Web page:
Making Payroll More Flexible for the New Workforce

    Technology has changed a lot of things in the hospitality industry, from bookings to electronic room keys to guests paying with their phone. It’s also beginning to change how hospitality workers are paid, offering them more flexibility about when and how they collect their earnings.

    One of the most recent developments is a payroll version of the money transfer apps that are increasingly popular for sending money between individuals. Instead of having to wait for the next regular pay period, employees can opt to get some or all of their earnings sooner, sometimes within a day or two.

    - Advertisement -

    Hilton is one of the hospitality brands that has been introducing this technology to its managed properties and continues to roll it out more broadly.

    “We started looking into this a couple of years ago in response to feedback from team members who wanted to be paid more frequently than weekly or bi-weekly,” said J.D. Barnes, Vice President, Global Workforce Innovation & Optimization for Hilton. “We’re constantly looking at what we offer team members and how to make adjustments to meet their needs.”

    The request for more flexible and rapid pay often comes from the younger employees who are being recruited into an industry that’s been experiencing a labor shortage. Those employees have grown up with technology as well as the idea of things happening immediately—including things financial.

    While the company could have simply adjusted pay periods to be more frequent—albeit at a cost—that wouldn’t have addressed the other expectation of those employees for flexibility. That led Hilton to look for an outside vendor that could handle that sort
    of need.

    “What if one person wants to be paid more often and one doesn’t?,” Barnes said. “So while we knew we could do things faster, we also thought that it wasn’t something we’d do by ourselves, but rather find an expert.”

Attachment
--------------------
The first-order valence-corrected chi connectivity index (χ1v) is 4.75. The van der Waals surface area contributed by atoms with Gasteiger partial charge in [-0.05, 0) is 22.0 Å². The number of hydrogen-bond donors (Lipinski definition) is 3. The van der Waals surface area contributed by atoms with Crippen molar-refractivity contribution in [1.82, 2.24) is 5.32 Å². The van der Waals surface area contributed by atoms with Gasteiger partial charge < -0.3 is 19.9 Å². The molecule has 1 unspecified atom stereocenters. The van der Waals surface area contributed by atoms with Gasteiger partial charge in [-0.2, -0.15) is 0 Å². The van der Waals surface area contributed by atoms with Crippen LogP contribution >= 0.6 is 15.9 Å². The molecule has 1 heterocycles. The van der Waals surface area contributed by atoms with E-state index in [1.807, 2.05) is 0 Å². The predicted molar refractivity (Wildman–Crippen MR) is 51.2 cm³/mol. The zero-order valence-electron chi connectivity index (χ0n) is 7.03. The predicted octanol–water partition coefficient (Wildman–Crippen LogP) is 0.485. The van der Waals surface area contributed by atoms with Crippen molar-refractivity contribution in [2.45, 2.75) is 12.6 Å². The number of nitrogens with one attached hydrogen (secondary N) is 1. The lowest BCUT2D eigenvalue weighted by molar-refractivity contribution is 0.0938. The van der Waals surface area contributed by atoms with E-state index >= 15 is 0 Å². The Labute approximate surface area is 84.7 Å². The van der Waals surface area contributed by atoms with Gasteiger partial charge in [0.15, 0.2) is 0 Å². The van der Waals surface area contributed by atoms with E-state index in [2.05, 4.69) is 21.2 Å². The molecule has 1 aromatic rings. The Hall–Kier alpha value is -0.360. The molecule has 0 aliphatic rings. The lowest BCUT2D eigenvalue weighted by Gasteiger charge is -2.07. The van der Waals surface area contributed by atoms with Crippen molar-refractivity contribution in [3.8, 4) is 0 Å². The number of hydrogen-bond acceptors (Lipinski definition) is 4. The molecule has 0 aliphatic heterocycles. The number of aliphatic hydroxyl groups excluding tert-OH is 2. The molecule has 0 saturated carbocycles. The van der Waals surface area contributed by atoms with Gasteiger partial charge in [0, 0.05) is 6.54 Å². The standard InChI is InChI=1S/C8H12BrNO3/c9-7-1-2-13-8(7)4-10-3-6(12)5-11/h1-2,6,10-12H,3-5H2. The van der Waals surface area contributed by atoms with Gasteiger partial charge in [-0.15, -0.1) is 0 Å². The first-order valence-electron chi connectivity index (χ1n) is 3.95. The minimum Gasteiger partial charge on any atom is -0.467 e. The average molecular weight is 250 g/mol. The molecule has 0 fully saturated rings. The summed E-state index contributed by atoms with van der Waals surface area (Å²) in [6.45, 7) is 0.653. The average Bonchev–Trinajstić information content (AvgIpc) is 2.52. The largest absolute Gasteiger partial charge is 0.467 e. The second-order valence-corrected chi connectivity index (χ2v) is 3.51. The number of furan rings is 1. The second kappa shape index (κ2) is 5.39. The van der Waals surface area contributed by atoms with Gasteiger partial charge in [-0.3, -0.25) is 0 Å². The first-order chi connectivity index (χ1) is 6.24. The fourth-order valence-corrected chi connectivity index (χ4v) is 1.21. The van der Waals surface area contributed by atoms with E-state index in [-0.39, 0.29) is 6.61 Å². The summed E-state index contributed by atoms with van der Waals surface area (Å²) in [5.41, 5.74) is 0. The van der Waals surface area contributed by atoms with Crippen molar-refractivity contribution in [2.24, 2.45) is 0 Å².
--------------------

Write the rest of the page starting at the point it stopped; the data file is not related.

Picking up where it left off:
Hilton issued an RFP and after some robust competition chose a company called DailyPay, one of the many “fintech” companies that has sprung up in the last decade. The company, which has been in business since 2015, specializes in what’s known as “on-demand pay” or “earned wage access.” Hilton liked DailyPay for a number of reasons, including “super easy, very straightforward” implementation, as well as scalability and security.

    For employees at a managed Hilton property that uses the service, they now have several options for being paid. There’s instantaneous access, where people can draw on their pay as soon as they earn it, transferring it to their bank account after paying a service fee to DailyPay, similar to how many consumer money transfer services work. If the employee waits 24 hours, they can choose to send their earnings to any account they choose without the fee. Finally, they can choose to have their pay loaded onto a debit card from DailyPay, which also carries no fee and is especially useful for those who don’t have traditional bank accounts, Barnes said.

    Offering this kind of pay flexibility can be a compelling benefit for attracting and keeping talent. In today’s tight labor market, “visibility and transparency of pay is a big motivator,” Barnes said. With DailyPay, hourly employees can use an app to see their earnings in real time—one of the most widely used features of the technology—and make choices about how to be paid.

    “Team members enrolled in DailyPay have attritted four times less than others, and in terms of job postings, we get 2.5 times more applicants to positions where DailyPay is offered,” Barnes said, although he noted it’s not possible to know if there are other factors at work as well. The technology also helps keep Hilton competitive for some positions in the midst of the gig economy, where people are accustomed to being paid right away.

    Hilton brought the technology on in phases, starting with a single-region pilot and gathering feedback before rolling out to another 50 properties, then 100 more over the course of six or seven months. Right now, DailyPay is available at all Hilton’s managed hotels in the U.S., making it an option for about 34,000 workers.

    The next step will be encouraging franchisees to look into offering the service, and then a potential global rollout, Barnes said.

    “This is the continuous innovation that we ideate on, and in the current workforce it’s all about flexibility,” he said. “We see that in other parts of the team member experience, where people value greater choice, control and autonomy.”

    - Advertisement -